Four psychologists from the University of British Columbia, Jason Faulkner, Justin Park, Mark Schaller, and Lesley A. Duncan, conducted studies over a decade ago of whether xenophobic attitudes contribute to the fear of disease from certain regions. One of their studies found that people who thought of themselves as vulnerable to disease had far more negative reactions toward immigrants from East Africa than from Eastern Asia or Eastern Europe. (Ebola, of course, originates in West rather than East Africa, but that doesn’t change the thrust of these findings about attitudes toward disease in Africa.) Political scientists Laura Seay and Kim Yi Donne draw a similar connection between Americans’ irrational fear of an Ebola outbreak and the disease’s origins in black Africa.

3. Nativism and the Border

The fear of ISIS and of Ebola has been fused with the controversy over immigration and over border crossings from Mexico. Large numbers of Americans believe that Islamist terrorists and people carrying the Ebola virus are crossing the border. There is no evidence whatsoever to back up these fears, but they persist, as did fears a decade ago that Arab terrorists were going to invade from the south. These fears are grounded in Americans’ own peculiar nativism, which contrasts the purity of the New World with the evil of the Old. That perception goes back, of course, to the American Revolution, but it has regularly been updated to include the latest threat from abroad.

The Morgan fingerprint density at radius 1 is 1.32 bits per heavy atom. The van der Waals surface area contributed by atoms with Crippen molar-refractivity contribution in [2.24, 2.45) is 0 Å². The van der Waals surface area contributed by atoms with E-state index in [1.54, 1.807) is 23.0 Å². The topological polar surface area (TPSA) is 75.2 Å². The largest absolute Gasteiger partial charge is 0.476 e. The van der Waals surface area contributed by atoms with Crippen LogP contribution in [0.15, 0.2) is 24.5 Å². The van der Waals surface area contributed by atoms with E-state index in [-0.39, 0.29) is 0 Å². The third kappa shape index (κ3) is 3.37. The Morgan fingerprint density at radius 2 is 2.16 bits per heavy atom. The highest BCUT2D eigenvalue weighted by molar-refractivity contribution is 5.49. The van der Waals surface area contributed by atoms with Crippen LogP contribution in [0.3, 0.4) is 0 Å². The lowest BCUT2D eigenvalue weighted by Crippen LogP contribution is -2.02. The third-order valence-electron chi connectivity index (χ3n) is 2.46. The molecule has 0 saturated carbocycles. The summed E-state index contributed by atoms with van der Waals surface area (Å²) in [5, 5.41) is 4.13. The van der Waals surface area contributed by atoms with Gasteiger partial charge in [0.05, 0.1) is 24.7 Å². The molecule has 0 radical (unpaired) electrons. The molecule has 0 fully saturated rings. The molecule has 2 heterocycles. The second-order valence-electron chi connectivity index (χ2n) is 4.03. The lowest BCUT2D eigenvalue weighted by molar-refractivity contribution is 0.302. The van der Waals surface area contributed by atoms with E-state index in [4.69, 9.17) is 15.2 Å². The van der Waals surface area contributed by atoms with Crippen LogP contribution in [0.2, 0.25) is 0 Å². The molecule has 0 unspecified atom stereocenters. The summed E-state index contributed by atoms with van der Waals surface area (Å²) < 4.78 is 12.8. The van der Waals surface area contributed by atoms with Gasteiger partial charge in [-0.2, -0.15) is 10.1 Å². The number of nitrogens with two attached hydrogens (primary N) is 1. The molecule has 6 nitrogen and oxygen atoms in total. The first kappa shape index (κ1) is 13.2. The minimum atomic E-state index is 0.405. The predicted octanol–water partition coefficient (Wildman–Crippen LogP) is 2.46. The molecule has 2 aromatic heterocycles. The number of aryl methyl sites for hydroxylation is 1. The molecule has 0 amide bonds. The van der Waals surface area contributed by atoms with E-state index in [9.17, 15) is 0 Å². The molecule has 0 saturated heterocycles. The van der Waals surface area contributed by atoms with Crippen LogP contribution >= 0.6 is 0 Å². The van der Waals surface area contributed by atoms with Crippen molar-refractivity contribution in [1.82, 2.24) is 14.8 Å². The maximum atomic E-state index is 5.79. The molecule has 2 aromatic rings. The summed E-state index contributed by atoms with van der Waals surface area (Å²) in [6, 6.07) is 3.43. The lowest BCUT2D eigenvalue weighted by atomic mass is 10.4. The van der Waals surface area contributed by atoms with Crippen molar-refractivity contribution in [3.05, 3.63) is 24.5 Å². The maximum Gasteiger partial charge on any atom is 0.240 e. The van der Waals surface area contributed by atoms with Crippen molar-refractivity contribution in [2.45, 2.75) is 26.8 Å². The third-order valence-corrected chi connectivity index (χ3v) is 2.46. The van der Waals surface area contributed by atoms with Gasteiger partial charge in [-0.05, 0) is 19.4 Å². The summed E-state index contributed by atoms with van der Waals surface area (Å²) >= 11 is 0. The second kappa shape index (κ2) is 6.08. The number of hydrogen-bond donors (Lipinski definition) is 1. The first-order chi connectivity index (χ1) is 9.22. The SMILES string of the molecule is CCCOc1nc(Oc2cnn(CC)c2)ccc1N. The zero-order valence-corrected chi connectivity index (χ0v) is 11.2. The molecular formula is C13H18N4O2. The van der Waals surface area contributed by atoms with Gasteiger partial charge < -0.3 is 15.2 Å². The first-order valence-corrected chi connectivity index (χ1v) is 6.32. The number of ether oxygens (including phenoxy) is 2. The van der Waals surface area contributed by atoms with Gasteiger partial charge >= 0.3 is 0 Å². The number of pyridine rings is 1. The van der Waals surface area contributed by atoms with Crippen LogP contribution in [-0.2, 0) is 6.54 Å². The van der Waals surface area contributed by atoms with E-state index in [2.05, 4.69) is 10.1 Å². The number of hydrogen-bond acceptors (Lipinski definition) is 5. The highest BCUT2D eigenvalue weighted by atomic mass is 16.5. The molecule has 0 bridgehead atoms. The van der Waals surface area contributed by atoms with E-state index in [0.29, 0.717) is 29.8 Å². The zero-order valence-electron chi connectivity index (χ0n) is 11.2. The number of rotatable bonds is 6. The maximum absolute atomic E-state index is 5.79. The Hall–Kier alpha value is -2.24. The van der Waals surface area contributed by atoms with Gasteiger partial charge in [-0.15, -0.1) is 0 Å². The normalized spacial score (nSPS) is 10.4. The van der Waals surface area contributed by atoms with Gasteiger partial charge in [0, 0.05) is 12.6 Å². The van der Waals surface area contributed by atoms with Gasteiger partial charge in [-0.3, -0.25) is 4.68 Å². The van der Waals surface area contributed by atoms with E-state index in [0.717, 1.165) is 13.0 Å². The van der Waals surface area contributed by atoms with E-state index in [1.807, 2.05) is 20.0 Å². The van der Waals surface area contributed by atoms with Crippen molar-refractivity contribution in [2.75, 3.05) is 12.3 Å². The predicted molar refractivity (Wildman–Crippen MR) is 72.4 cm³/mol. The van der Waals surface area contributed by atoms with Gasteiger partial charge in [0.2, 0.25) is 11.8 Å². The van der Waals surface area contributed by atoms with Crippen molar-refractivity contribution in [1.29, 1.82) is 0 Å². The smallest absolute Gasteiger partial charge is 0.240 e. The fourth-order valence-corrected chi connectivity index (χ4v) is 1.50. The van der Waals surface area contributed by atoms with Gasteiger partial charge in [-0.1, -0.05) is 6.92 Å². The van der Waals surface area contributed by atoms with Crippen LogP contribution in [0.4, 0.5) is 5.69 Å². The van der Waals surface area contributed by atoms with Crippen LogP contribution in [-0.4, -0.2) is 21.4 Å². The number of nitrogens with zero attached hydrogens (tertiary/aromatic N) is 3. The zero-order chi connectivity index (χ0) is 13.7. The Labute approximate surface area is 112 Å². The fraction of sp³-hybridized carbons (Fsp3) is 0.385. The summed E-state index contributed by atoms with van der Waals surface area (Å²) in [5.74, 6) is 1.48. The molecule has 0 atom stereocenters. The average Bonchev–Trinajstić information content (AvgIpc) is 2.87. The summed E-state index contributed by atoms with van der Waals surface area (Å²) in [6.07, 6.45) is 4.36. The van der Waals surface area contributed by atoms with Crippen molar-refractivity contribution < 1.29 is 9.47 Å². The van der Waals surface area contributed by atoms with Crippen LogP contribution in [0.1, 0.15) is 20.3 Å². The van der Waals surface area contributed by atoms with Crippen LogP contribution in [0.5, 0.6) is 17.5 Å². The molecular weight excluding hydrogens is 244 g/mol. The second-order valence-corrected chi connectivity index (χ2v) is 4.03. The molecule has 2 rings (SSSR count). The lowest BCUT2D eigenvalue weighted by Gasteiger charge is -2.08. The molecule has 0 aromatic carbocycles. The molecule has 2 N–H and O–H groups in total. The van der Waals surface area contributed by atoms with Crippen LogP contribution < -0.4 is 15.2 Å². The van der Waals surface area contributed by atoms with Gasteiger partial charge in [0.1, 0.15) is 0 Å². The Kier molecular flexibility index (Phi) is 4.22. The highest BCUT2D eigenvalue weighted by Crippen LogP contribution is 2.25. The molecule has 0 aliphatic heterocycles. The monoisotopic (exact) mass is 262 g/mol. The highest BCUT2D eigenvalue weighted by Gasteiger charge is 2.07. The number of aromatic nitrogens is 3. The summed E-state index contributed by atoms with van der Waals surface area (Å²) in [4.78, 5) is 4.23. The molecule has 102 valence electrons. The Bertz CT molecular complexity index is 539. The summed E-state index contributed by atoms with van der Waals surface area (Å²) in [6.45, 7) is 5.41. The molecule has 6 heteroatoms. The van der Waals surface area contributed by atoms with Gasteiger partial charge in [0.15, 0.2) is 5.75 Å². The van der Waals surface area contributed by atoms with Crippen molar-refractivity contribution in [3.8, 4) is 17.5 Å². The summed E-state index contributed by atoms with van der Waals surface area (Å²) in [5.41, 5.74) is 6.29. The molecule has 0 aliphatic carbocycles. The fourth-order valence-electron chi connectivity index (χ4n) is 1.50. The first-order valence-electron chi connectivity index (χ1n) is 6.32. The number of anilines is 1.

Laura Murphy, a professor of English at Loyola University in New Orleans, has described some of this history. The outbreak of deadly influenza in 1918 was blamed on immigrants. The Irish were blamed for cholera, and Jews for tuberculosis. Last July, as the controversy over Central American children raged, Georgia Representative Phil Gingrey, who, believe it or not, is a physician, wrote the CDC, "As you know, the United States is currently experiencing a crisis at our southern border. The influx of families and unaccompanied children at the border poses many risks, including grave public health threat. … Reports of illegal migrants carrying deadly diseases such as swine flu, dengue fever, Ebola virus, and tuberculosis are particularly concerning."

These fears of ISIS and Ebola have spawned a much different politics from the fears created by September 11. September 11 contributed to George W. Bush’s popularity and to his re-election in 2004. As Solomon, Greenberg, and Pyszczynski demonstrated, morality fears generally encourage support for charismatic politicians, or father-figures. By this logic, one might think that the crises over Ebola and ISIS would accrue to Barack Obama’s political favor and increase his popularity, as Americans look to him to save them from these threats. But in this case, the opposition has been able to exploit these fears to further disapproval of Obama and his presidency. 

The post has been updated.